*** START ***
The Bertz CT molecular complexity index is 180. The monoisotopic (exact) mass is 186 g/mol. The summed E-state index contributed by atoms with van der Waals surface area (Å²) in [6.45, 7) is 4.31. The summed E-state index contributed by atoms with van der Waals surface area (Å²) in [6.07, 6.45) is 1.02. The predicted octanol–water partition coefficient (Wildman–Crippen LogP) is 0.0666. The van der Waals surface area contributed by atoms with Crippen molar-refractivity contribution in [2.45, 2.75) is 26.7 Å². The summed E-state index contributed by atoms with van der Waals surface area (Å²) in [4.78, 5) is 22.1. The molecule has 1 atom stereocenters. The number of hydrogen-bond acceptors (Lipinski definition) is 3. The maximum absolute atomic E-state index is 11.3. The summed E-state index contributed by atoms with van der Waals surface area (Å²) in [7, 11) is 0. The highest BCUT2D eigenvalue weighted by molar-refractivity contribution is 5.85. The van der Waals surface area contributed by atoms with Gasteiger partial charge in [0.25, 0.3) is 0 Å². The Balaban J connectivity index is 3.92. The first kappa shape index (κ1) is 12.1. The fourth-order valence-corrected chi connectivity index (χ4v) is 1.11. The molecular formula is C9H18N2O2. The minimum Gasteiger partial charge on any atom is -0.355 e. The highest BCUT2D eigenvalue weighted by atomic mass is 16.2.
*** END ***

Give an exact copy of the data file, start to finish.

The Bertz CT molecular complexity index is 180. The monoisotopic (exact) mass is 186 g/mol. The summed E-state index contributed by atoms with van der Waals surface area (Å²) in [6.45, 7) is 4.31. The summed E-state index contributed by atoms with van der Waals surface area (Å²) in [6.07, 6.45) is 1.02. The predicted octanol–water partition coefficient (Wildman–Crippen LogP) is 0.0666. The van der Waals surface area contributed by atoms with Crippen molar-refractivity contribution in [2.45, 2.75) is 26.7 Å². The summed E-state index contributed by atoms with van der Waals surface area (Å²) in [4.78, 5) is 22.1. The molecule has 1 atom stereocenters. The number of hydrogen-bond acceptors (Lipinski definition) is 3. The maximum absolute atomic E-state index is 11.3. The summed E-state index contributed by atoms with van der Waals surface area (Å²) in [7, 11) is 0. The highest BCUT2D eigenvalue weighted by molar-refractivity contribution is 5.85. The van der Waals surface area contributed by atoms with Gasteiger partial charge in [0.25, 0.3) is 0 Å². The Balaban J connectivity index is 3.92. The first kappa shape index (κ1) is 12.1. The fourth-order valence-corrected chi connectivity index (χ4v) is 1.11. The molecular formula is C9H18N2O2. The minimum Gasteiger partial charge on any atom is -0.355 e. The highest BCUT2D eigenvalue weighted by atomic mass is 16.2.